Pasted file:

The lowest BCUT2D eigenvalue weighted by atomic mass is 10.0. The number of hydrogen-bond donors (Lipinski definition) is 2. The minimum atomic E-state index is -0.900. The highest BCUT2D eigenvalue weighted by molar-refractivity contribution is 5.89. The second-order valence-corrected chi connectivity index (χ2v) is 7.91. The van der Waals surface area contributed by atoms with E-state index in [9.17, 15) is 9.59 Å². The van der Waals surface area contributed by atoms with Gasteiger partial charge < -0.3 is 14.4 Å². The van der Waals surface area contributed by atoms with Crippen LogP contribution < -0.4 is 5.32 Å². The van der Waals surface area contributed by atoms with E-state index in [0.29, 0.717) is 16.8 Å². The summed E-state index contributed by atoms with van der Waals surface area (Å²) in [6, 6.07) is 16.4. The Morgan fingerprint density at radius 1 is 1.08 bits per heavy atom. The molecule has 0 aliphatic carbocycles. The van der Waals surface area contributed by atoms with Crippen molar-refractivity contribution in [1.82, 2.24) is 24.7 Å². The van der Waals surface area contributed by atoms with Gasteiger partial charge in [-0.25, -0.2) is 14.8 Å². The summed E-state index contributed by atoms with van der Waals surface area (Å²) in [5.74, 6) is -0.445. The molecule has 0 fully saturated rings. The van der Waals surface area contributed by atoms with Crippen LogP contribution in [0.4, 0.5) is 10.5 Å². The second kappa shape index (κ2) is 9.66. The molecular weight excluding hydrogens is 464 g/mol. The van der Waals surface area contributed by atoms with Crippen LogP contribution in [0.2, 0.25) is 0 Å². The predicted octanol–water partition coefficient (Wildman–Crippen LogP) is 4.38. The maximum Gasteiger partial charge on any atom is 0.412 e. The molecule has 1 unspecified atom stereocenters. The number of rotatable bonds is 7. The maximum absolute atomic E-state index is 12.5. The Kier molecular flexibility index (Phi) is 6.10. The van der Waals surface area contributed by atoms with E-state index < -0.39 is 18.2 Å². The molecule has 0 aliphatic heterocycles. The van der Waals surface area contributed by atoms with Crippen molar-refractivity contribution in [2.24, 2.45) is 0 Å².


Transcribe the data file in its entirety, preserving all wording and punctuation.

The lowest BCUT2D eigenvalue weighted by atomic mass is 10.0. The number of hydrogen-bond donors (Lipinski definition) is 2. The minimum atomic E-state index is -0.900. The highest BCUT2D eigenvalue weighted by molar-refractivity contribution is 5.89. The second-order valence-corrected chi connectivity index (χ2v) is 7.91. The van der Waals surface area contributed by atoms with E-state index in [9.17, 15) is 9.59 Å². The van der Waals surface area contributed by atoms with Gasteiger partial charge < -0.3 is 14.4 Å². The van der Waals surface area contributed by atoms with Crippen LogP contribution < -0.4 is 5.32 Å². The van der Waals surface area contributed by atoms with E-state index in [0.29, 0.717) is 16.8 Å². The summed E-state index contributed by atoms with van der Waals surface area (Å²) in [6, 6.07) is 16.4. The Morgan fingerprint density at radius 1 is 1.08 bits per heavy atom. The molecule has 0 aliphatic carbocycles. The van der Waals surface area contributed by atoms with Crippen molar-refractivity contribution in [1.82, 2.24) is 24.7 Å². The van der Waals surface area contributed by atoms with Gasteiger partial charge in [-0.25, -0.2) is 14.8 Å². The summed E-state index contributed by atoms with van der Waals surface area (Å²) in [5.74, 6) is -0.445. The molecule has 0 fully saturated rings. The van der Waals surface area contributed by atoms with Crippen LogP contribution in [0.4, 0.5) is 10.5 Å². The second kappa shape index (κ2) is 9.66. The molecular weight excluding hydrogens is 464 g/mol. The van der Waals surface area contributed by atoms with Crippen LogP contribution in [0.2, 0.25) is 0 Å². The predicted octanol–water partition coefficient (Wildman–Crippen LogP) is 4.38. The maximum Gasteiger partial charge on any atom is 0.412 e. The molecule has 1 unspecified atom stereocenters. The number of rotatable bonds is 7. The maximum absolute atomic E-state index is 12.5. The Kier molecular flexibility index (Phi) is 6.10. The van der Waals surface area contributed by atoms with E-state index < -0.39 is 18.2 Å². The molecule has 0 aliphatic heterocycles. The van der Waals surface area contributed by atoms with Crippen molar-refractivity contribution in [2.24, 2.45) is 0 Å².